I always check my lighter before we go, and I went to light my stove last time, and there was no spark. What can break in a Bic? Magnesium sparker worked great. But I was so annoyed.

    I am guilty of excessive blades, but I am trying to decide what I want to carry. And to remember to empty my pocket knife out before leaving the car…

    • I’ve put my Bics and mini Bics through hell and they’ve always come out working. I’ve accidentally driven over them and they’ve still worked enough to take with me, that’s just too funny that yours broke without you knowing. In this case it was good that you had a backup!

      I’m curious to know how you’re going to approach your knife problem? Is there a favorite knife you could carry? Could you narrow it down by weight, size, functions, features, cost (of losing it)? Be happy to help you work through it.

      • runbot

        Have had Bics go bad on me too. Biggest problem is that the “wheel” that you flip with your thumb goes off track. Have lost a couple to heat when leaving them in a pack in my car. I’ve found them dry and cracked, I guess the propane just burst the frame and evaporated.
        My 2 cents on knives: Can’t beat Cold Steel for quality & price. For backpacking, I carry the Rajah II ($ 85), a 6 inch folder that could pass as a mini machete. Doesn’t come with a sheath though, so use a M4 mag pouch. On a long hike, I take the Voyager XL Tanto ($ 53) , 5.5 inch blade, folder, 7 oz.. Both could do a good job chopping.

      • Rich Bailey

        just a thought because I also am guilty of carying multiple knive but what about a utility knife and tape a couple of extra blades together so you always have a sharp blade handy

        • Carol

          Use a snap-blade utility knife. No extra blades needed.

      • Rich Bailey

        just a question for for Mr Brian Green I recently have read about a titanium hexagon wood stove at REI it is called a Vargo it weighs like 4 oz I know very expensive but it burns small twigs as fuel so you just need to find small twigs and sticks what are your thoughts on this have you used one or know much about them I would greatly appreciate any feed back you might have to offer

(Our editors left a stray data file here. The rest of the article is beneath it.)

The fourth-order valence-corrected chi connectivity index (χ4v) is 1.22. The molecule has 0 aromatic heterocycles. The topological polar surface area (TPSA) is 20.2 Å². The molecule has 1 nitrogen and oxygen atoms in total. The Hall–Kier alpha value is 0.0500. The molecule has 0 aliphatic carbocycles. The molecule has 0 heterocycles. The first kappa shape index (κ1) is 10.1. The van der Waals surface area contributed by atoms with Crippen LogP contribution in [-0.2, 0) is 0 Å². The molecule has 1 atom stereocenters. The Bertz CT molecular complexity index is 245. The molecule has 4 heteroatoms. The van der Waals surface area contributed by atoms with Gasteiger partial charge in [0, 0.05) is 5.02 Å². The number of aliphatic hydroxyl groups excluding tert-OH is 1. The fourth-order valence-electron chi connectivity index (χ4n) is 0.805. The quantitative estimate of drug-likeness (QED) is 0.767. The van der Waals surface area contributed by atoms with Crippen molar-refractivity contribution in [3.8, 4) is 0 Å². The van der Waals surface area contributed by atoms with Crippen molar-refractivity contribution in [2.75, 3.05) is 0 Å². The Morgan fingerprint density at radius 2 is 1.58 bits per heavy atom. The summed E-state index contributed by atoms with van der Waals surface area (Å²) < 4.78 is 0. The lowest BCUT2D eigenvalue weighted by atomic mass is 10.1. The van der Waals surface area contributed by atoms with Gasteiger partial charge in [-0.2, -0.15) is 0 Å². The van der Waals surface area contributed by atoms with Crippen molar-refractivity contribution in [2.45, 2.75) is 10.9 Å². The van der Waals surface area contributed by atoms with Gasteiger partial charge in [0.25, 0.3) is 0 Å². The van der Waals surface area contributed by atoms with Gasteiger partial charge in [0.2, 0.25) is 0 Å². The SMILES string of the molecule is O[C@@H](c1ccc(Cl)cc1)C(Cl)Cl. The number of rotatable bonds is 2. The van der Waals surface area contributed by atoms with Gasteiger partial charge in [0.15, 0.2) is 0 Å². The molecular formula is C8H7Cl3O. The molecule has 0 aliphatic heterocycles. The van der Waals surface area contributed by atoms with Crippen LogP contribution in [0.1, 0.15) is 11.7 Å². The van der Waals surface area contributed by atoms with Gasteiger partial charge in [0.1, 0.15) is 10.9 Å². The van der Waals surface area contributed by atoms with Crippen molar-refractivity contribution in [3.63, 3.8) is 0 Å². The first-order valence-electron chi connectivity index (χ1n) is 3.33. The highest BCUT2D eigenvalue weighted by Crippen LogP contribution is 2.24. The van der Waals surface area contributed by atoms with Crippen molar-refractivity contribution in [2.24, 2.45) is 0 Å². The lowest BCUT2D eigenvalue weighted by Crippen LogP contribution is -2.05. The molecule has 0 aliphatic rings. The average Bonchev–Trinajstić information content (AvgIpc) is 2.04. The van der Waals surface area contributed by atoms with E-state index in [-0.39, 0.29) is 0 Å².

• Rich, wood burning stoves like the Vargo Ti one are great, so long as you are hiking in an area where it’s possible (allowed) to gather sufficient fuel for cooking food or boiling water. You can actually make a pretty decent wood burning stove yourself for a couple of bucks and easy to find materials. Google for DIY wood gasification stoves videos and you’ll find a bunch – they are loosely based on the Bushbuddy stove.

          The other consideration that always comes up with regards to wood burning stoves is the dirt or soot that they create. You’re pots and cookware are going to get covered in soot from the burning wood, it’s unavoidable despite what people say about wood gasification stove burning clean.

          With all that said, I personally find wood burning stoves fun to use and easy to work with. Even if you plan on buying a production made titanium version, I would encourage you to tinker with making one on your own first in order to become more familiar with them and how they work. Let me know how it goes, hope this was helpful. // Brian

  • The_Jason_Meister

    I’ve just started going without the extra set of clothes. I’m going to try going with the single fire starter. I’m also thinking about going with a single map source, either GPS unit with fresh batteries our just a map and compass.

    • Jason, try going without one of those for a few trips. Evaluate how it went and then decide if you need to add it back in or if you can continue to go without. This is an exercise, if you end up deciding tat you need it, add it back. Then try something else :) Good luck.

      • Rich Bailey

        Hey Brian Green Thank You so very much on your input about the Titanium wood stove I will definitely look into making my own first I have the whisper light stove and with fuel the stove and all it weighs in at about 2 or 3 lbs so going with the other seems to drop weight and yes like you say as long as I wont get into trouble for picking up wood and I agree with the soot part THANK YOU SO VERY VERY MUCH for the inptut

  • Matthew Forsythe

    I dig your suggestions, but none (besides extra clothing) really shave off more than a pound. Unless of course, you are carrying 300 ft of paracord, firewood from the supermarket, three machetes and a kitchen cutlery set, and enough D batteries for your 1990s boombox…

    Also, I think that a first-aid kit should contain more than splinter care and tums. Backpacking is a high-adventure activity and should be treated as such. Everyone should have a SAM splint, sanitizing materials, ACE bandage, Aspirin, and an anti-histamine incase of allergy.

    If your uncomfortable with your fire-starting skills, DO NOT “save weight” by bringing one lighter instead of two. Traveling light is important, your pack should never be 60+ pounds—that is absurd. Never sacrifice safety for weight.

    I am an Eagle Scout and avid backpacker of 10-years, I have packed in hot, cold, and difficult terrain.

    • colokeith

      if you have a tent, sleeping bag and food that can be consumed without cooking (if needed) is fire really a survival essential?

      • Name

        Depending on where you are and when yes

    • Matthew, it’s not just about saving weight. That’s a great goal, but it’s not about achieving a pre-determined weight just to be able to say that you did. It’s not about sacrificing safety either, if you do then you’ve missed the point. My boombox takes AAAs now BTW ;)

      I disagree on the first aid though. I think a lot of people overpack their first aid items. Many of whom don’t know how to use half of it. Most will never have to ever use it and it will expire without them knowing. I don’t sacrifice first aid on a whim, I’ve learned what I need and I’ve based it on many years of being outdoors. I need to write something up about this in more detail – it’s gonna be a hot button topic for sure. When I do I hope you will chime in on that.